By Andrew Carmicheal
An Ankerville, Port Mourant single parent who bravely faces the challenges of life, simply yearns for a place to call home on this Christmas Day as she currently lives in a makeshift house.
The situation is so dire that her 12-year-old daughter is beating the masquerade drum in order to provide needed finances including funding for her eight-month-old brother’s diapers.
Her 14-year-old daughter has since made other living arrangements for herself.
In the quiet corners of Ankerville, Port Mourant, Corentyne, Region Six (East Berbice-Corentyne), amidst humble homes, lives 35-year-old Anita Lloyd.
For Lloyd, it is a daily struggle as she works under the Government part-time worker initiative earning $40,000 monthly.
“Thing is very hard by the time I buy lil grocery… It is me alone have to find grocery and I have to put baby portage stuff and then send my son to school, so I don’t really get no money – it is only one job I am doing. When my salary runs out before pay day, sometimes we have to stay without food. Many days sometimes me and my children don’t get food. Sometimes we ask neighbours and if they give, they give.”
This publication met Lloyd after her 12-year-old daughter was beating a drum with a masquerade mask in the vicinity of the Port Mourant Market after 18:00h.
When approached, the young girl said she needed to raise $3000 so she could assist her mother to purchase diapers for her eight-month-old brother.
“I don’t afford to send her to school because it is three of them I have with me,” Lloyd said.
With her mother’s permission and in her mother’s presence, this publication spoke with the child after being treated to some of her masquerade drumming.
“Me does try fuh get money to buy things for Christmas and help out mummy,” the child said.
The young girl said she wants to be able to return to school.
After sitting the National Grade Six Assessment earlier this year she has not returned to school.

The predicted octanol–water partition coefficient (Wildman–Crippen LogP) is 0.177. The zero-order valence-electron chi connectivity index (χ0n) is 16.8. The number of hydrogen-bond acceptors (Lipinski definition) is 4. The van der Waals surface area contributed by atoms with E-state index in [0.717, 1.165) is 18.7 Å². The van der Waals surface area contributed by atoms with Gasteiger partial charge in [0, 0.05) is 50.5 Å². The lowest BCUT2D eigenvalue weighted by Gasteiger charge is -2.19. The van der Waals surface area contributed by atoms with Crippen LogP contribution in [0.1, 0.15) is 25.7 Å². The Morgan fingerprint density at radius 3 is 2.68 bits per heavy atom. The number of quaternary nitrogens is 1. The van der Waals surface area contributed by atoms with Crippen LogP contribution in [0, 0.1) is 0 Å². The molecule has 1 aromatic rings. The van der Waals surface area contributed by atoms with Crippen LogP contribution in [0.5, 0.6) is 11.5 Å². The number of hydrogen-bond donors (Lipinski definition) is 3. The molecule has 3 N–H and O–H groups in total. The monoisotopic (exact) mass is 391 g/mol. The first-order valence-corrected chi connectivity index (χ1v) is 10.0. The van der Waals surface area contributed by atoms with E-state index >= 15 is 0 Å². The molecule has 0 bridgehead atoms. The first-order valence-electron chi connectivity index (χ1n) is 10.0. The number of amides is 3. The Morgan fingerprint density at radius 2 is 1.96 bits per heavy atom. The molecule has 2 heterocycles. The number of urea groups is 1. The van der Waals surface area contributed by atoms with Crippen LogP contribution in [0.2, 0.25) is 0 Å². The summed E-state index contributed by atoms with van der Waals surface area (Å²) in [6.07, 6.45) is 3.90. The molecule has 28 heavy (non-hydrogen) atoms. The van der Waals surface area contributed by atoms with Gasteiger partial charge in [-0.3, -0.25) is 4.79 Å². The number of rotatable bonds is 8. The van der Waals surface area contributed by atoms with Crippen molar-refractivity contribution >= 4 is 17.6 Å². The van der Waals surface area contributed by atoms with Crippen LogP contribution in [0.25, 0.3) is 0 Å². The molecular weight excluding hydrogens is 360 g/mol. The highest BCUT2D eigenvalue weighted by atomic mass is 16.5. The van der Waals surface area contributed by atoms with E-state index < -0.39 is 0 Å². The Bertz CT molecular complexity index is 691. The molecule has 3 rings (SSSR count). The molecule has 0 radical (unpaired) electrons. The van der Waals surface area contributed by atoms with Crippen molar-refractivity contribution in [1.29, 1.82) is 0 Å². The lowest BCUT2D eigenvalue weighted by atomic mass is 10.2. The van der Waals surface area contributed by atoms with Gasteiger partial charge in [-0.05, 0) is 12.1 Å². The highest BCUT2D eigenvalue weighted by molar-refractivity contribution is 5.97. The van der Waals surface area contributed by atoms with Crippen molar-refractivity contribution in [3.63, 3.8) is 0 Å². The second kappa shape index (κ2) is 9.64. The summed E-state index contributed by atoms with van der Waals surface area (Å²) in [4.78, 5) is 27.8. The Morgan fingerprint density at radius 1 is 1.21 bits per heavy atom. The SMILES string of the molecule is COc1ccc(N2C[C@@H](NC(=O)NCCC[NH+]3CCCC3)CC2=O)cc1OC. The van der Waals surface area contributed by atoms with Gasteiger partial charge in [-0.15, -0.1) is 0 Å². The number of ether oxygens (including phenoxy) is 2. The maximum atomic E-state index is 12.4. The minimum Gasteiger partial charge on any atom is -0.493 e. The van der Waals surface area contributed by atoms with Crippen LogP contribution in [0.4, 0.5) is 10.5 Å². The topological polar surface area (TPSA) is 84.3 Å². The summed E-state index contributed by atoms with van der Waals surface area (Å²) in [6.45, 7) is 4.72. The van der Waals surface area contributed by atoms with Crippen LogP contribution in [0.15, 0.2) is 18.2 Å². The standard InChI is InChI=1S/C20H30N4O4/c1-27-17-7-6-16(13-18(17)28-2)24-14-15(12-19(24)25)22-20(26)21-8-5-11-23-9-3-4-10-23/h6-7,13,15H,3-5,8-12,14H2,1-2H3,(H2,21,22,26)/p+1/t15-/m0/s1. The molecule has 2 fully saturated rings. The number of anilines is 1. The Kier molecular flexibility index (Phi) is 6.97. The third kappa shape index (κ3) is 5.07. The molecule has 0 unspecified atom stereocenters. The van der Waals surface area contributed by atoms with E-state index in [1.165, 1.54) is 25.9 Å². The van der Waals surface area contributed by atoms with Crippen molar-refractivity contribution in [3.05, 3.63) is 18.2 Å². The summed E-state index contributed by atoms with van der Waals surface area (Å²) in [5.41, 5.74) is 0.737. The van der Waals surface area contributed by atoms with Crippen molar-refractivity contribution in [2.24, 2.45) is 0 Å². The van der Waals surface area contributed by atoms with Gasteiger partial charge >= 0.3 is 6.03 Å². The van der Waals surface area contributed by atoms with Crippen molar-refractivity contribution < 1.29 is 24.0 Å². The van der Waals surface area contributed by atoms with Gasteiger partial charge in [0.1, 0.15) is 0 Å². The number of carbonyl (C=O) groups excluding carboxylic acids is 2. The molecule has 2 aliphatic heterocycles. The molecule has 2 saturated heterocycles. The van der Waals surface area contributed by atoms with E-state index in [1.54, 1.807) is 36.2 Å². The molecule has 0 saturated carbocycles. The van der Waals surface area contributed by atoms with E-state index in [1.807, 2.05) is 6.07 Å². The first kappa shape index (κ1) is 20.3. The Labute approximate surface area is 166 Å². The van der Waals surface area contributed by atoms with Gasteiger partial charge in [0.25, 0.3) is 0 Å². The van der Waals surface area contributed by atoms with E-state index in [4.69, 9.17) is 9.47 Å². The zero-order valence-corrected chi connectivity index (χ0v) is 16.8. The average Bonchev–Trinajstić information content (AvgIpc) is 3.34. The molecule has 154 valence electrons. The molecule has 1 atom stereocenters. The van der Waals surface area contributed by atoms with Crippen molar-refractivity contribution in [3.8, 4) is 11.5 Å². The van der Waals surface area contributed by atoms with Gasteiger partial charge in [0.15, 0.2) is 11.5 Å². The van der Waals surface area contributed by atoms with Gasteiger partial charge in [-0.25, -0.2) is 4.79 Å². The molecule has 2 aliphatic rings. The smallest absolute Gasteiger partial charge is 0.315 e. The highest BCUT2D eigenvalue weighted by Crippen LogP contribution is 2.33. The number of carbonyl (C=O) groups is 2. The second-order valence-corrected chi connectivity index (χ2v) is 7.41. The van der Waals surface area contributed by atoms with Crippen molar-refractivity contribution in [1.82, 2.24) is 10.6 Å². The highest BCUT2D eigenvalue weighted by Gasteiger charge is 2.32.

“In school you get education so that you can do something good in life,” she said but noted that it has been several months and now she no longer misses her school friends.
Since 2018, Lloyd and her family have been living on GuySuCo reserve. She applied for a house lot in 2014, but could not afford to pay for the lot when she received the call from the Housing Ministry.
The family’s daily struggles extend beyond education. With a heavy heart and trembling voice, Lloyd broke down in tears as she revealed that there are days when they go without a meal.
“Sometimes I can only give my son sugar water and sometimes I beg neighbour for food…”
“I feel bad but I can’t do better. For this Christmas I would like if I can get my house because when rain falls the whole place does flood and water would be on the ground. The other day when my daughter went and beat masquerade, I get money and concrete the floor and my friends give me some curtains just so that my children can be a lil comfortable,” the brave woman said even as tears rolled down her cheeks.
After presenting a series of incidents which forced her to take her eldest daughter to the child welfare department and sessions of counselling, the woman said she has now allowed her to make her own living arrangements and she now seems to be settled.
“I don’t have no family member. My mother passed away and I don’t know who is my father. I get a sister but it is just like I get none and I get a brother living in Suriname – nobody don’t check on me,” she said, making it difficult to see through the tears which by then had settled in my eyes.
Persons who are interested in helping Anita Lloyd can contact her on telephone (592) 663-9767.